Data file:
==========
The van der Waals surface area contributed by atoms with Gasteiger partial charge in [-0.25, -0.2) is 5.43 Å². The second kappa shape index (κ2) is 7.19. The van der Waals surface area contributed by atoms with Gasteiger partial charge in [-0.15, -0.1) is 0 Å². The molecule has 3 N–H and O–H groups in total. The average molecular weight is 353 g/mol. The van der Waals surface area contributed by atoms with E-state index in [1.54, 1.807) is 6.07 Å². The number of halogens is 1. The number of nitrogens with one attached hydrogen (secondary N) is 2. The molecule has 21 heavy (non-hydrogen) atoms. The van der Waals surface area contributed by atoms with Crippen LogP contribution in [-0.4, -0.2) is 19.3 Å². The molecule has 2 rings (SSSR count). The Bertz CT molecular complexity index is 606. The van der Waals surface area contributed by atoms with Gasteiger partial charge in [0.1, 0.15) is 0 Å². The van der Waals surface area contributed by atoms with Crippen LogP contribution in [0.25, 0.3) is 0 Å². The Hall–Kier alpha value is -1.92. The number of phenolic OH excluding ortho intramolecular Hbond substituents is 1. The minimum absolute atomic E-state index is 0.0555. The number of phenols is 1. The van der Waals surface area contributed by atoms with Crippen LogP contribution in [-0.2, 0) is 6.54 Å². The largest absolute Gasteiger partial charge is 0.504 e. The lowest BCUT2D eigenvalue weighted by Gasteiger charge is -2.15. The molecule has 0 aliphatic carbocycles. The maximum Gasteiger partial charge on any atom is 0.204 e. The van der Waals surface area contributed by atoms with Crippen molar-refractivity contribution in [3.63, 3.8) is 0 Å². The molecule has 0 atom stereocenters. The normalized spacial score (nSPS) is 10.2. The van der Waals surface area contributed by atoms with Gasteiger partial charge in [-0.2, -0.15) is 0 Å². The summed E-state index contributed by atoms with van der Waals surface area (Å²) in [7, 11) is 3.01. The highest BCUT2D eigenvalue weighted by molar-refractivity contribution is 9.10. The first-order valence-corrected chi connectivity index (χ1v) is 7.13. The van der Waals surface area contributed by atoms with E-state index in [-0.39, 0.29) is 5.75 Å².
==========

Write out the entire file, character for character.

The van der Waals surface area contributed by atoms with Gasteiger partial charge in [-0.25, -0.2) is 5.43 Å². The second kappa shape index (κ2) is 7.19. The van der Waals surface area contributed by atoms with Gasteiger partial charge in [-0.15, -0.1) is 0 Å². The molecule has 3 N–H and O–H groups in total. The average molecular weight is 353 g/mol. The van der Waals surface area contributed by atoms with E-state index in [1.54, 1.807) is 6.07 Å². The number of halogens is 1. The number of nitrogens with one attached hydrogen (secondary N) is 2. The molecule has 21 heavy (non-hydrogen) atoms. The van der Waals surface area contributed by atoms with Crippen LogP contribution in [-0.4, -0.2) is 19.3 Å². The molecule has 2 rings (SSSR count). The Bertz CT molecular complexity index is 606. The van der Waals surface area contributed by atoms with Gasteiger partial charge in [0.1, 0.15) is 0 Å². The van der Waals surface area contributed by atoms with Crippen LogP contribution in [0.25, 0.3) is 0 Å². The Hall–Kier alpha value is -1.92. The number of phenolic OH excluding ortho intramolecular Hbond substituents is 1. The minimum absolute atomic E-state index is 0.0555. The number of phenols is 1. The van der Waals surface area contributed by atoms with Crippen LogP contribution in [-0.2, 0) is 6.54 Å². The largest absolute Gasteiger partial charge is 0.504 e. The lowest BCUT2D eigenvalue weighted by Gasteiger charge is -2.15. The molecule has 0 aliphatic carbocycles. The maximum Gasteiger partial charge on any atom is 0.204 e. The van der Waals surface area contributed by atoms with Crippen molar-refractivity contribution in [3.63, 3.8) is 0 Å². The molecule has 0 atom stereocenters. The normalized spacial score (nSPS) is 10.2. The van der Waals surface area contributed by atoms with Gasteiger partial charge in [-0.2, -0.15) is 0 Å². The summed E-state index contributed by atoms with van der Waals surface area (Å²) in [7, 11) is 3.01. The highest BCUT2D eigenvalue weighted by molar-refractivity contribution is 9.10. The first-order valence-corrected chi connectivity index (χ1v) is 7.13. The van der Waals surface area contributed by atoms with E-state index in [-0.39, 0.29) is 5.75 Å².